All data generated or analysed during this study are included in this published article and its supplementary information files. The LC-MS/MS data are available via ProteomeXchange with identifier PXD022114. The flow cytometry datasets generated from this study can be found in the FlowRepository (Rep ID: FR-FCM-Z3BX).

Abbreviations

ABL:

Agaricus bisporus lectin

AMPs:

Antimicrobial peptides

BD/ DEFB:

Beta-defensin

BuBD:

Buffalo beta-defensin

CA-BD:

Class-A beta-defensin

CMP:

Cervical mucus penetration

CR:

Conception rate

GPI:

Glycosylphosphatidylinositol

FRT:

Female reproductive tract

IF:

Immunofluorescence

JAC:

Jacalin

LCA:

Lens culinaris agglutinin

LC-MS/MS:

Liquid chromatography, tandem mass spectrometry

LEL:

Lycopericon esculentum lectin

MAL II:

Maackia amurensis lectin

MRT:

Male reproductive tract

OEC:

Oviductal epithelial cells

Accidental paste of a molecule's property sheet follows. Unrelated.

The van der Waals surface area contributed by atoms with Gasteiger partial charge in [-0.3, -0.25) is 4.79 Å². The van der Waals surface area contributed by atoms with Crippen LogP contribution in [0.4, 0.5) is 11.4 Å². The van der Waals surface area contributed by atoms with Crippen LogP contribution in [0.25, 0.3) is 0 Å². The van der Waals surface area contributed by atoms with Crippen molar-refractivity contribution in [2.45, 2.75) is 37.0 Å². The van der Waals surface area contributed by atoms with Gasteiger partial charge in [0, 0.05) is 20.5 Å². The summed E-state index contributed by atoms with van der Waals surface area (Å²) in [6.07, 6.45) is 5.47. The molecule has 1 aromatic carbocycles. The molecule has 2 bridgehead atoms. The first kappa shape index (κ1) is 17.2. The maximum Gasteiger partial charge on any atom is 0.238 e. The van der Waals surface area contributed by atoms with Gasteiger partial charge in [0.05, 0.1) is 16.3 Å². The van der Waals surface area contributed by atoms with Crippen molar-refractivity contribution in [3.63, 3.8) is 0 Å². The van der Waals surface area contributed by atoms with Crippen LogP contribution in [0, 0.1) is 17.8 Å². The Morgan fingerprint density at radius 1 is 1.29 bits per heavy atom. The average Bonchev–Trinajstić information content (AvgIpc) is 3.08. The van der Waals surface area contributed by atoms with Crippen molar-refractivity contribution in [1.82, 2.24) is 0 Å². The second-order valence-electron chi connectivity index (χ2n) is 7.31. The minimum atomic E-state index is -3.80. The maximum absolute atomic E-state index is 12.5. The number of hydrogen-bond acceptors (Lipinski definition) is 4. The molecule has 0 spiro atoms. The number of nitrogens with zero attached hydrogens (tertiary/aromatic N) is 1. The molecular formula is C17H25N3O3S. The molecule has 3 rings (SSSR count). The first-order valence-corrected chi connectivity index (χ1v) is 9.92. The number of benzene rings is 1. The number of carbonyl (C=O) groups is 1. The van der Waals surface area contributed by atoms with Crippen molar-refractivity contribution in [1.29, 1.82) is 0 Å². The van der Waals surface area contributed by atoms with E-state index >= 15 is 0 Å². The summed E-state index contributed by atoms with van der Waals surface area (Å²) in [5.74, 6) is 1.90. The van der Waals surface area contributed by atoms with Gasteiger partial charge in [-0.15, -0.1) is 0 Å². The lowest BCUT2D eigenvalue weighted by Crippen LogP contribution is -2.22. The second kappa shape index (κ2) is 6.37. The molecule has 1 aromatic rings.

PI-PLC:

Phosphoinositide-phospholipase C

PNA:

Peanut agglutinin

SEA:

Singular enrichment analysis

SPA:

Scatter Plot analysis

SSR:

Sperm surface remodelling

References

  1. 1.

    Ikawa M, Inoue N, Benham AM, Okabe M. Fertilization: a sperm’s journey to and interaction with the oocyte. J Clin Invest. 2013;120:984–94.

    Article  Google Scholar 

  2. 2.

    Bianchi E, Wright GJ. Sperm meets egg: The genetics of mammalian fertilization. Ann Rev Genet. 2016;50:93–111. https://doi.org/10.1146/annurev-genet-121415-121834.

    CAS  Article  PubMed  Google Scholar 

  3. 3.

    Archana SS, Selvaraju S, Binsila BK, Arangasamy A, Krawetz SA. Immune regulatory molecules as modifiers of semen and fertility: A review. Mol Reprod Dev. 2019;86(11):1485–504. https://doi.org/10.1002/mrd.23263.

    CAS  Article  PubMed  Google Scholar 

  4. 4.

    Voisin A, Saez F, Drevet JR, Guiton R. The epididymal immune balance: a key to preserving male fertility. Asian J Androl. 2019;21:1–9.

    Article  Google Scholar 

  5. 5.

    Katila T. Post-mating inflammatory responses of the uterus. Reprod Dom Animals. 2012;47:31–41. https://doi.org/10.1111/j.1439-0531.2012.02120.x.

    Article  Google Scholar 

  6. 6.

    Hall JC, Killian GJ. Changes in rat sperm membrane glycosidase activities and carbohydrate and protein contents associated with epididymal transit. Biol Reprod. 1987;36(3):709–18. https://doi.org/10.1095/biolreprod36.3.709.

    CAS  Article  PubMed  Google Scholar 

  7. 7.